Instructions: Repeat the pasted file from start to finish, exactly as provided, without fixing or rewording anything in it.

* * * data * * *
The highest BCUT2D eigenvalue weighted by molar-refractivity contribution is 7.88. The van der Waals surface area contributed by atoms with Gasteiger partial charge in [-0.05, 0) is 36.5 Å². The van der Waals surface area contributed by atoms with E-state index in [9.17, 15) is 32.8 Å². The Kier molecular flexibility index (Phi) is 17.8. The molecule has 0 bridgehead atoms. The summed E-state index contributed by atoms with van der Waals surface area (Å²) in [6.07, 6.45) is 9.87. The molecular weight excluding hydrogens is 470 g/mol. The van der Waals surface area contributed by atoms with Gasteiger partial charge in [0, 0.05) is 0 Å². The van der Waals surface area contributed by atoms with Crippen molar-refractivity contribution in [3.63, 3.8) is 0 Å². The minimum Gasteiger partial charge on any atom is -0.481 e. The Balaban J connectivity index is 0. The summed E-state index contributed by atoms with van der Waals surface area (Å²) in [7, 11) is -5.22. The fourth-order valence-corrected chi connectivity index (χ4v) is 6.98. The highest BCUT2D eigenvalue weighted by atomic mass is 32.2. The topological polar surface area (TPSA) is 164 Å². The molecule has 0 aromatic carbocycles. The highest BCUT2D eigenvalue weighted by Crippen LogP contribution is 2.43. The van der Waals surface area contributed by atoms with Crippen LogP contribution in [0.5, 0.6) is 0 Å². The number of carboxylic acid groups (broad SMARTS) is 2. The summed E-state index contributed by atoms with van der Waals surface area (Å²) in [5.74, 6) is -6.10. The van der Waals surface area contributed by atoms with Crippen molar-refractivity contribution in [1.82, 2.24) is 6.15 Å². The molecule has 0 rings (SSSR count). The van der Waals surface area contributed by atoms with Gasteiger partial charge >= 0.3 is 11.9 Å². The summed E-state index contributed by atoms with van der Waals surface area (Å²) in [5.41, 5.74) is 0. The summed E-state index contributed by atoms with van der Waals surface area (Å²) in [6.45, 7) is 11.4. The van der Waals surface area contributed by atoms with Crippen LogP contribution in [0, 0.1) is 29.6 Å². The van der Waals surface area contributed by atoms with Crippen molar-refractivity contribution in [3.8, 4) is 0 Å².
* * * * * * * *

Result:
The highest BCUT2D eigenvalue weighted by molar-refractivity contribution is 7.88. The van der Waals surface area contributed by atoms with Gasteiger partial charge in [-0.05, 0) is 36.5 Å². The van der Waals surface area contributed by atoms with E-state index in [9.17, 15) is 32.8 Å². The Kier molecular flexibility index (Phi) is 17.8. The molecule has 0 bridgehead atoms. The summed E-state index contributed by atoms with van der Waals surface area (Å²) in [6.07, 6.45) is 9.87. The molecular weight excluding hydrogens is 470 g/mol. The van der Waals surface area contributed by atoms with Gasteiger partial charge in [0, 0.05) is 0 Å². The van der Waals surface area contributed by atoms with Crippen molar-refractivity contribution in [3.63, 3.8) is 0 Å². The minimum Gasteiger partial charge on any atom is -0.481 e. The Balaban J connectivity index is 0. The summed E-state index contributed by atoms with van der Waals surface area (Å²) in [7, 11) is -5.22. The fourth-order valence-corrected chi connectivity index (χ4v) is 6.98. The highest BCUT2D eigenvalue weighted by atomic mass is 32.2. The topological polar surface area (TPSA) is 164 Å². The molecule has 0 aromatic carbocycles. The highest BCUT2D eigenvalue weighted by Crippen LogP contribution is 2.43. The van der Waals surface area contributed by atoms with Crippen LogP contribution in [0.5, 0.6) is 0 Å². The number of carboxylic acid groups (broad SMARTS) is 2. The summed E-state index contributed by atoms with van der Waals surface area (Å²) in [5.74, 6) is -6.10. The van der Waals surface area contributed by atoms with Crippen molar-refractivity contribution in [1.82, 2.24) is 6.15 Å². The molecule has 0 rings (SSSR count). The van der Waals surface area contributed by atoms with Gasteiger partial charge >= 0.3 is 11.9 Å². The summed E-state index contributed by atoms with van der Waals surface area (Å²) in [5.41, 5.74) is 0. The summed E-state index contributed by atoms with van der Waals surface area (Å²) in [6.45, 7) is 11.4. The van der Waals surface area contributed by atoms with Crippen LogP contribution in [0, 0.1) is 29.6 Å². The van der Waals surface area contributed by atoms with Crippen molar-refractivity contribution in [3.8, 4) is 0 Å².